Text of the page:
In my opinion, I think we hate seeing her in this position. I think it is seat-squirmingly uncomfortable to see an intelligent woman being as powerless as she is, not even having the liberty to speak her mind, let alone go where she wants to. I hope we find it abhorrent the amount she is beaten up by Joffrey and his knights. I think on some level we don’t want to have a powerless woman character. Do we wish she could draw a sword like Arya or Brienne? Yes. But she’s not a warrior. Or plot her way out? Perhaps. Or give birth to some dragons. But that  isn’t her. She has no skills or bargaining tools. She’s powerless, but not insipid. She’s naive. She may not even be particularly brave yet – but maybe that’s what’s in store for her. I know some of the things that lie in wait for her from the books, but even those aren’t finished. Sansa is a character nowhere near finished.

So while ethically I’d love for Sansa to stand up to Joffrey, maybe in a knife fight on a bridge, I also respect the internal realism of the show. She doesn’t have that opportunity. She didn’t get the chance to escape like Arya. She has to stay in the castle of sociopaths and be brave in different ways. So hate her situation, but don’t hate her.

Days of our Lives is ending: Sands through the glower-glass.

Waging a brilliant campaign to lose even the most entrenched of its viewers, Channel Nine has dropped Days of Our Lives. On air for forty-six years, DOOL as it’s affectionately known by nobody at all, seemed to be as permanent a fixture for Channel Nine as corporate corruption.

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 If you’re not a pensioner, pregnant person or one of the serially unemployed, this news probably means very little to you. You’re probably saying ‘Why do I care about television sitcoms, I get all the melodramatic drama I need from Labor politics’ which you should stop saying immediately. But what a lot of people don’t know is that ‘Days’ as my grandmother called it, is one of the greatest cultural artefacts this world, nay, galaxy has ever seen.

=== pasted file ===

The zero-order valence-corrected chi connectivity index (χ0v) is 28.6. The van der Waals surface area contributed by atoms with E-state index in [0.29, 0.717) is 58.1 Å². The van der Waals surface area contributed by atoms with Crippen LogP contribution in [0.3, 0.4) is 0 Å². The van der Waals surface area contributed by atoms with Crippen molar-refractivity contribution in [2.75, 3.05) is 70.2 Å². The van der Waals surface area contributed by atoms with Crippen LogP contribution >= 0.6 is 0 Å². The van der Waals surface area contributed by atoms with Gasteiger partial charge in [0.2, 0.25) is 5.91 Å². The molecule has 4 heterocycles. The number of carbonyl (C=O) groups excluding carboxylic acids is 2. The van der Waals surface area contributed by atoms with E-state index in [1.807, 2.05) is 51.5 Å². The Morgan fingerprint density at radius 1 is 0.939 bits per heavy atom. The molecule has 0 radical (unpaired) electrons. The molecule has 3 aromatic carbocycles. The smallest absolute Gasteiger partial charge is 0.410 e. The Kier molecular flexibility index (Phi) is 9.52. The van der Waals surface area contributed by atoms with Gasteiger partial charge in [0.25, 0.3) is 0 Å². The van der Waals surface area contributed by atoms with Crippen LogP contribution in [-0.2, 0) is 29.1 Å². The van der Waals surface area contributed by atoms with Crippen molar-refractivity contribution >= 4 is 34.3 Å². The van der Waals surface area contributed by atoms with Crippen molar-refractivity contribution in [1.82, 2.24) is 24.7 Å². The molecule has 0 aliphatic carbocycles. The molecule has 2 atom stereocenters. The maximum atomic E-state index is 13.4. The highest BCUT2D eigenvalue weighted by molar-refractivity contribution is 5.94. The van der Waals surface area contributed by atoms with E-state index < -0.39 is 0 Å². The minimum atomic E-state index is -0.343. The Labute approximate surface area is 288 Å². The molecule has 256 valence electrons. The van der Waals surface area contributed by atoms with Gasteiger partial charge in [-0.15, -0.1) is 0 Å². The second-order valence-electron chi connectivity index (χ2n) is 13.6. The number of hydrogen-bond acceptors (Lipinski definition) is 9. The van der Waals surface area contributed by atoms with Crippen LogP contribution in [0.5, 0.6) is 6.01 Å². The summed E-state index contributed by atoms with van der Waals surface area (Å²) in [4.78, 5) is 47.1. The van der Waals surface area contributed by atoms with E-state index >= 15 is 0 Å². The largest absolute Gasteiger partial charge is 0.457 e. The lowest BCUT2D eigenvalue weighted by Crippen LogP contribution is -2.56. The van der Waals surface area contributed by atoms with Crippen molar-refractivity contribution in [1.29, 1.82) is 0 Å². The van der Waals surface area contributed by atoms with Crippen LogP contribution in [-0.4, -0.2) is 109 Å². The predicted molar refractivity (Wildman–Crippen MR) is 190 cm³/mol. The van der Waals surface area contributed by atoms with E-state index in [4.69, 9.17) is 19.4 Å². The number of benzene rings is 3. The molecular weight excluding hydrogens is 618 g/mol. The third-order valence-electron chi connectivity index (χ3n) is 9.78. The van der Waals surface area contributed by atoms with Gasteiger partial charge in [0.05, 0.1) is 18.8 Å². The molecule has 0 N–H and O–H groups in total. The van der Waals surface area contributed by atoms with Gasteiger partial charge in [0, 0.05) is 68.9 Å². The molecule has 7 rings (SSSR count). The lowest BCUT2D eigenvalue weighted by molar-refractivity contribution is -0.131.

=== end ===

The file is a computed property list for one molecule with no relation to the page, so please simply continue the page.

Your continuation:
Created in 1965 in a world with more soap operas than Mozarts bath (what?) , Days of Our Lives swiftly proved itself to be a different animal than many of its counterparts, which were often excessively soppy and nostalgic, if not moralistic and uptight. By the 1970s the show had spearheaded many TV firsts, such as depicting an interracial marriage, or a couple undergoing artificial insemination. More recently the show was the first soap to feature a homosexual relationship. The show featured the usual tropes of soap operas – vast sprees of weddings and funerals, and children of unknown parentage – children who were always ‘upstairs’ until they suddenly emerged fully grown as dramatic teenage heartthrobs. Close camera angles on reaction shots and the narrowed eyes that signified scheming. It kicked off the trend of power couples years before Ross and Rachel, with entire magazines being dedicated to the latest twist of Bo and Hope, Mike and Margo and “Roman” and Diana (hint – it was actually the dastardly John Black). It also had Tom Horton who lost his memory in Korea and came back and romanced his younger sister, but eww.

But by far the most wonderful thing this show ever did was hire my personal hero James E. Reilly. When I started watching in the 1990s, I was a sickly school child staying at home with my grandmother. As I helped her shuck peas, I was exposed to the startlingly insane story-lines of this television maverick.

As I was still deeply in my formative stages, I can only theorise what effect watching the evil, eye-patched Vivian bury Carly Manning miles underground in a coffin, before taunting her for weeks through an elaborate set of speakers. I think I’m probably fine, but then again, I really love daytime television soaps.

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This lady was a recovering alcoholic and was murdered by being bludgeoned over the head with a wine bottle, seriously. That is some deep ass irony.